Although the Mafia is most associated with the Prohibition era of the 1920’s when it dominated crime in all major US cities, the true beginnings of the most infamous criminal organization started quite earlier. Beginning in the late 1800s, many Italians immigrated to New York City due to continued rumors of success in the area. This trend continued out of the 19th century and into the 20th as over 500,000 Italians immigrated to the United States (Sifakis). As Italian citizens migrated to the cities of the US, they brought along organized Italian criminals, who formed an organization known as Costra Nosa, translating to ‘our thing’, today we call it the Mafia.
In Sicily, the island southwest of Italy, a place historically invaded by foreign armies, a group known as “The Mafia” with no criminal orientation began to grow in order to protect the citizens from such invaders. Starting in the 19th century, members of the group began exploiting protection money from various landowners and grew into the violent organization known as the Sicilian Mafia (History).
In the 1920s, the Prohibition era just began in America and crime across the country increased dramatically. Simultaneously, the very unpopular Benito Mussolini became leader of Italy. The combination of mobsters needing a new home and America with a new demand for crime created a destined path for the Sicilian mobsters. New York City became the new breeding ground for the Italian life of crime, and with the influence of the Sicilian Mafia before it, the American Mafia was born.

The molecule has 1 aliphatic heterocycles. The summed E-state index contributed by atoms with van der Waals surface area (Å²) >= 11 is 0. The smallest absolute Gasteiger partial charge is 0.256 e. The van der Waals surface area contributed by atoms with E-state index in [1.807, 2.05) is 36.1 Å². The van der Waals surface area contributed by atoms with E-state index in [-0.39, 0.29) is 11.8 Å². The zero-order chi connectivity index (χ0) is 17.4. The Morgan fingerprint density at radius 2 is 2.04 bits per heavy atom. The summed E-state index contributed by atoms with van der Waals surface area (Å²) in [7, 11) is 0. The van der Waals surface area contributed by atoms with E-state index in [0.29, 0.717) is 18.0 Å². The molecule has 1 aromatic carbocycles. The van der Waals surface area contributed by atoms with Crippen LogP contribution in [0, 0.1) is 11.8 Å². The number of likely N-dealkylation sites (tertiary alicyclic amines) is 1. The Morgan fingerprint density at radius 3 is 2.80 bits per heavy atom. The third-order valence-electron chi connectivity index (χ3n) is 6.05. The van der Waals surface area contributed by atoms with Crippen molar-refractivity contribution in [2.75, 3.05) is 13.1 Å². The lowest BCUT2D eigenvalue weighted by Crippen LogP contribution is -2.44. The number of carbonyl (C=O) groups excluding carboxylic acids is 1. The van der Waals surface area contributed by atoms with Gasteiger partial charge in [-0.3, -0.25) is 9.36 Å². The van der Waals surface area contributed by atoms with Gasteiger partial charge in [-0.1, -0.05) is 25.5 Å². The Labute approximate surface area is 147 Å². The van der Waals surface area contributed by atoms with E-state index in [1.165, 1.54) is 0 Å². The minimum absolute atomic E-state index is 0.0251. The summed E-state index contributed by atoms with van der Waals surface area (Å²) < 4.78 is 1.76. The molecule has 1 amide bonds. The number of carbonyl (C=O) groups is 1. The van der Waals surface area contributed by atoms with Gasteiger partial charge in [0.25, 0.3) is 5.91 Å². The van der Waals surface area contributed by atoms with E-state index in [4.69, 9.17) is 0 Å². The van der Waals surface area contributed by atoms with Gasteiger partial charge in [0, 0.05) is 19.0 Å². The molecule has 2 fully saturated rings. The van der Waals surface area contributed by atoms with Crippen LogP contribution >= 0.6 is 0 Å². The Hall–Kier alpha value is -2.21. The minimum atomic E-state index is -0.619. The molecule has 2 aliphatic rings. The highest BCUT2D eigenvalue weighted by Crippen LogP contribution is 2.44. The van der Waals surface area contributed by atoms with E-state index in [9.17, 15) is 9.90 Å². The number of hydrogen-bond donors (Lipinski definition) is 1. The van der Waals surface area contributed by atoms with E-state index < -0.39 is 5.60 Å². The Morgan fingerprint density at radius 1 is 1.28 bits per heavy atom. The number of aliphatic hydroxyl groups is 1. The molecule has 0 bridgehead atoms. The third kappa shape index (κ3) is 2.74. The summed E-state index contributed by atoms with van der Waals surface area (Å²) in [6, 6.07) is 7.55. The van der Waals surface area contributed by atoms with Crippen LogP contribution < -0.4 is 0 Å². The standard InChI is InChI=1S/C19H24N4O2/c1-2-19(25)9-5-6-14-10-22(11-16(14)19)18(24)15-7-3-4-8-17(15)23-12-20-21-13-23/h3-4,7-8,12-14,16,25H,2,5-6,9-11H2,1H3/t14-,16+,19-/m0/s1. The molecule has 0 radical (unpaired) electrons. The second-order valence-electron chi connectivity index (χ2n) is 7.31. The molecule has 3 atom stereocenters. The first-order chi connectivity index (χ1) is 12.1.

As the term “American Mafia” became established, various names in the industry began to emerge. Some have become known in common culture as “the face” of crime during the Prohibition era, while others are forgotten in history. Lots of these figures shared contradicting views, resulting in conflicts and tragedies throughout the crucial years of the Mafia’s life in the 1920’s.
Before the structure of the Mafia became the way it is today, it was just gangs of Italian mobsters with ranging levels of public recognition. However, there was one group that dominated crime in New York. The gang was run by no other than the Sicilian born mobster Giuseppe Masseria a.k.a. “Joe the Boss”. Using the death of fellow gang members and simple brute power, Masseria snuck his way to becoming the strongest mob boss in New York. He became so powerful and greedy that it was clear to other Mafia members that a change had to be made. One man couldn’t have so much influence over the organization as it limits the Mafia’s possibilities. Issues also arose as Masseria’s dated personal beliefs got in the way of business. He refused to work with the Irish and Jewish Mobs who requested an alliance as he believed that the Mafia should only associate itself with fellow Italians. With these issues prominent in his follower’s minds, he was eventually overthrown after the results of the Castellammarese war and a new system was created. However,...